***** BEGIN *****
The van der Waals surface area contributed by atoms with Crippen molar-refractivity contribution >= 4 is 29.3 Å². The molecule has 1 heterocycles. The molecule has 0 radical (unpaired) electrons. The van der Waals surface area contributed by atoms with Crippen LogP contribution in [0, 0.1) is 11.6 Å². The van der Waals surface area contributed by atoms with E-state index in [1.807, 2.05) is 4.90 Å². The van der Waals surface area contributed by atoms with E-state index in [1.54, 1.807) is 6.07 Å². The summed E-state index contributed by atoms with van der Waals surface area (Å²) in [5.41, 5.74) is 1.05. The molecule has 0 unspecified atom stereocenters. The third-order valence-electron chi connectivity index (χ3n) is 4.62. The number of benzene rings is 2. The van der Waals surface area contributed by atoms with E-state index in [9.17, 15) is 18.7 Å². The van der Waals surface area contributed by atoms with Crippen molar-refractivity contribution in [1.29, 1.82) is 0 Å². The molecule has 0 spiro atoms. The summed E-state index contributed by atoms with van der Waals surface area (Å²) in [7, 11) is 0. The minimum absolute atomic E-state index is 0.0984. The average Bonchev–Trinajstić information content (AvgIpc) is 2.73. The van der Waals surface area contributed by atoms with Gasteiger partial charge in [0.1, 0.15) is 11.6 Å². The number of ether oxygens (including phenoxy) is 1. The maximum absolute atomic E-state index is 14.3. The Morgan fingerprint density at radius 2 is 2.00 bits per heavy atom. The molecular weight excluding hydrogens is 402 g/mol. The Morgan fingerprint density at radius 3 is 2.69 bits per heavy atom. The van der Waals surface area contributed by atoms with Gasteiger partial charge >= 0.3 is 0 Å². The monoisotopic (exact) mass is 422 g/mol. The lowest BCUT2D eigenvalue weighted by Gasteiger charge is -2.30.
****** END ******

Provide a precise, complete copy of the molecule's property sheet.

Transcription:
The van der Waals surface area contributed by atoms with Crippen molar-refractivity contribution >= 4 is 29.3 Å². The molecule has 1 heterocycles. The molecule has 0 radical (unpaired) electrons. The van der Waals surface area contributed by atoms with Crippen LogP contribution in [0, 0.1) is 11.6 Å². The van der Waals surface area contributed by atoms with E-state index in [1.807, 2.05) is 4.90 Å². The van der Waals surface area contributed by atoms with E-state index in [1.54, 1.807) is 6.07 Å². The summed E-state index contributed by atoms with van der Waals surface area (Å²) in [5.41, 5.74) is 1.05. The molecule has 0 unspecified atom stereocenters. The third-order valence-electron chi connectivity index (χ3n) is 4.62. The number of benzene rings is 2. The van der Waals surface area contributed by atoms with E-state index in [9.17, 15) is 18.7 Å². The van der Waals surface area contributed by atoms with Crippen molar-refractivity contribution in [1.29, 1.82) is 0 Å². The molecule has 0 spiro atoms. The summed E-state index contributed by atoms with van der Waals surface area (Å²) in [7, 11) is 0. The minimum absolute atomic E-state index is 0.0984. The average Bonchev–Trinajstić information content (AvgIpc) is 2.73. The van der Waals surface area contributed by atoms with Gasteiger partial charge in [0.1, 0.15) is 11.6 Å². The number of ether oxygens (including phenoxy) is 1. The maximum absolute atomic E-state index is 14.3. The Morgan fingerprint density at radius 2 is 2.00 bits per heavy atom. The molecular weight excluding hydrogens is 402 g/mol. The Morgan fingerprint density at radius 3 is 2.69 bits per heavy atom. The van der Waals surface area contributed by atoms with Gasteiger partial charge >= 0.3 is 0 Å². The monoisotopic (exact) mass is 422 g/mol. The lowest BCUT2D eigenvalue weighted by Gasteiger charge is -2.30.